3. By the way, one of our committee members did a little research on the lawyer’s assertion that no member of the public spoke at a particular hearing, which the lawyer claimed proved that the public had not been notified. It turns out the hearing he referred to is a meeting that (as standard procedure at that point in the process of creating legislation) does not allow public comment. So the claim that the lack of public comment proves the public wasn’t informed was misleading — either deliberately or due to ignorance.

    Members of the audience who were aware of the situation and could have corrected the misinformation the lawyer was giving the commission did not have a forum to do so at that point. So it’s of some concern that a lawyer could misinform this commission, the commission trusts and potentially acts on the misinformation, and there’s no recourse to that situation. Strange.

  4. I’m amused by the “control freak” subtext to many of the objections to the district’s efforts to enforce the law. Once a law is passed, we don’t get to decide who is subjected to it and who isn’t — if you don’t like the law, change it! I am spending my time urging that this law be equally enforced because a lot of staff and volunteer time was spent years ago getting this law passed in the first place.

    And Don, this issue has *nothing* to do with your crusade about the BSC, and I think it’s more than a bit manipulative to try to link them here. I can’t speak for my colleagues, but after receiving your email I responded to you privately and asked the staff to take another look at the issue you raised. So I resent the implication that somehow I am “ignoring” your complaint in favor of an issue *you* see as trivial.

  5. The importance of a healthy diet notwithstanding, I am at a loss to understand why the District and the BOE would put this much effort into getting rid of a taco stand. While I try to get the District to adhere to its stated strategic plan and democratically inspired goals of community engagement, it has made no effort whatsoever to address any of the issues and instead spends its time trying to move a taco truck. Emails sent to the BOE about violations of State Law regarding the publics right to review District documentation is disregarded. That and other violations are apparently of little consequence. But if a kid eats a taco, that is an offense! God save the taco stand!

  6. Thanks for posting your view of the appeal publicly, I’m glad to have the opportunity for all views to be represented. That said, no thanks for the cheap shots, cf. “hipsters” and “poor customers.” While I can’t speak for the truck’s owners willingness or lack of willingness to negotiate, I can speak to the facts as I understand them.

    Having struggled with and eventually lost substantial weight myself, I absolutely sympathize with the cause. But the testimony we heard yesterday established no linkage between El Tonayense and unhealthy eating. In fact, it served to underline the difficulties of controlling what kids eat in general. That’s not El Tonayense’s fault, it’s a fact of life, and they should not be the scapegoat.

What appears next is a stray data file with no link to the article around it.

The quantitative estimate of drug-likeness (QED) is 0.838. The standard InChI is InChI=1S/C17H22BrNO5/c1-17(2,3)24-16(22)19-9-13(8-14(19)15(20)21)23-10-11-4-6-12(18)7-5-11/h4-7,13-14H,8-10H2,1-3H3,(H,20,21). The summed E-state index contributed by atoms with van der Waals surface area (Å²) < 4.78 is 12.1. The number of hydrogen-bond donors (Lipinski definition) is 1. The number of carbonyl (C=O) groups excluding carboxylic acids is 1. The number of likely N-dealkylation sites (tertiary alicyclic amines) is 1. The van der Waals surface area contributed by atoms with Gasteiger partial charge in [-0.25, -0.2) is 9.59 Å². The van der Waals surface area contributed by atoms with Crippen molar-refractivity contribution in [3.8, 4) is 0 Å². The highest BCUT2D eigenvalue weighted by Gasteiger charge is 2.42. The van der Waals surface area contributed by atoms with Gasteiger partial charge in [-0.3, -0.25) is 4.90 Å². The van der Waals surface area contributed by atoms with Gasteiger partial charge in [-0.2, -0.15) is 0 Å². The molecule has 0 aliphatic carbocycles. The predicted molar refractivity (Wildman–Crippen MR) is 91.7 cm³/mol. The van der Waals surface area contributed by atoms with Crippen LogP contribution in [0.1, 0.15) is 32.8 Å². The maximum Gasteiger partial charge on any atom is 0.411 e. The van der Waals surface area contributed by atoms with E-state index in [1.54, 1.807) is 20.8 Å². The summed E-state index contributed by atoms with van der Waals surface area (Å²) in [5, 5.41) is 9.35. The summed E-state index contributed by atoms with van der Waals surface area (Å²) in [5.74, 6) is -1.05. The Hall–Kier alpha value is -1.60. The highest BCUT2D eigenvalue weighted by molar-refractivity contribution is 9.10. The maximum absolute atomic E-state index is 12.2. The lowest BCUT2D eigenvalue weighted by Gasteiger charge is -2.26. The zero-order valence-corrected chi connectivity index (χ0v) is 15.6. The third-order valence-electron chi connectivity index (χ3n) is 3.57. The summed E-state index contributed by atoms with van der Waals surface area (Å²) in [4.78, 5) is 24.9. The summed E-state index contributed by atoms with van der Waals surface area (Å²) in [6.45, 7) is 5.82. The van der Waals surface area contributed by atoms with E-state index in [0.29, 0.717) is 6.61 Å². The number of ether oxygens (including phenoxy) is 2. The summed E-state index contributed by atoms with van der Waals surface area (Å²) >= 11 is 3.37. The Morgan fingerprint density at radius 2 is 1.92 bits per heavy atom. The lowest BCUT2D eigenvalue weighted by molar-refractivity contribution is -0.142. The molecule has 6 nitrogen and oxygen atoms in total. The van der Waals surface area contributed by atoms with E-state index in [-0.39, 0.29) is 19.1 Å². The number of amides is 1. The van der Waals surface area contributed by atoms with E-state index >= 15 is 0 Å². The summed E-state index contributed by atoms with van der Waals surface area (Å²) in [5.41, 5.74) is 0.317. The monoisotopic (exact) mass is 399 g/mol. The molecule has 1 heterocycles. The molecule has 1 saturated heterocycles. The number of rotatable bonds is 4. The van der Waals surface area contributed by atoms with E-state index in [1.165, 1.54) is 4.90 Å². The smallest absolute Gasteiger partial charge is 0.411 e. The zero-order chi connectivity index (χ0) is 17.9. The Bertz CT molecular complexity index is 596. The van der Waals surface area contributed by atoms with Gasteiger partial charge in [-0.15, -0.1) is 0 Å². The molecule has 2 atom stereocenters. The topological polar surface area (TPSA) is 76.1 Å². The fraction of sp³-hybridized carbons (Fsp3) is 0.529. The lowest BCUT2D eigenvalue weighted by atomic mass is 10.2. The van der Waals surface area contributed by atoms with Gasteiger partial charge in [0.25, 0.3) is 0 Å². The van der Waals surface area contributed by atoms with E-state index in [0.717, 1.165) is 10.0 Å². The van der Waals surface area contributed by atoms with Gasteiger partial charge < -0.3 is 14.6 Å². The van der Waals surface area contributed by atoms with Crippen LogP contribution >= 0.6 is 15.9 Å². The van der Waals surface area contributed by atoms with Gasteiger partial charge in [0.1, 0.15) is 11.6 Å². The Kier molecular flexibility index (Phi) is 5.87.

Meanwhile, the issues of my neighborhood are very real. After night falls, and the schools and businesses nearby empty, the middle of Harrison street can be a lonely place. There’s nearly nowhere to buy an inexpensive meal late, and the streets can intimidatingly empty. By serving high-quality inexpensive food and contributing to the street life that makes a neighborhood feel safe at night, El Tonayense makes a real difference in the neighborhood–and one that wouldn’t be the same half a mile away at 17th street.

    Serving healthy food to SF’s kids is important, but so is maintaing the character of its neighborhoods. Moving El Tonayense from 19th and Harrison would undoubtedly hurt the neighborhood. I’m not yet convinced it would help the kids.

  7. Given that the purpose of that ordinance was to get catering trucks to CHANGE their practices (of selling high-calorie foods right outside schools), the amount of serious discussion of whether there was intent to grandfather existing catering trucks was positively surreal.

    The whole proceeding — and in fact the function of that board — was pretty eye-opening. The eventual vote isn’t unacceptable from my personal perspective, but the fact that the board seemed very willing to accept without any backup or context whatsoever some of the lawyer’s assertions — and for a while appeared poised to base their actions on those claims — seemed a little dubious to me, in the greater context of how laws and city policies are made and enforced.

    (Such as: the taco truck’s lawyer claimed they should be exempted because they weren’t directly notified about the law. But what’s normal procedure in the case of a new law — is the city required to notify everyone affected? If no other catering trucks were notified either, should they all be exempted too and the law scrapped? Is this a new standard the lawyer just invented for expedience? Yet the commission’s president for a while sounded willing to grant the appeal based entirely on that comment by the lawyer. WTF? Also, the lawyer claimed that no members of the public spoke at the hearings prior to the passage of the law, but that’s not true, because I did. And I saw him take an oath to tell the truth, too! I’m shocked — shocked.)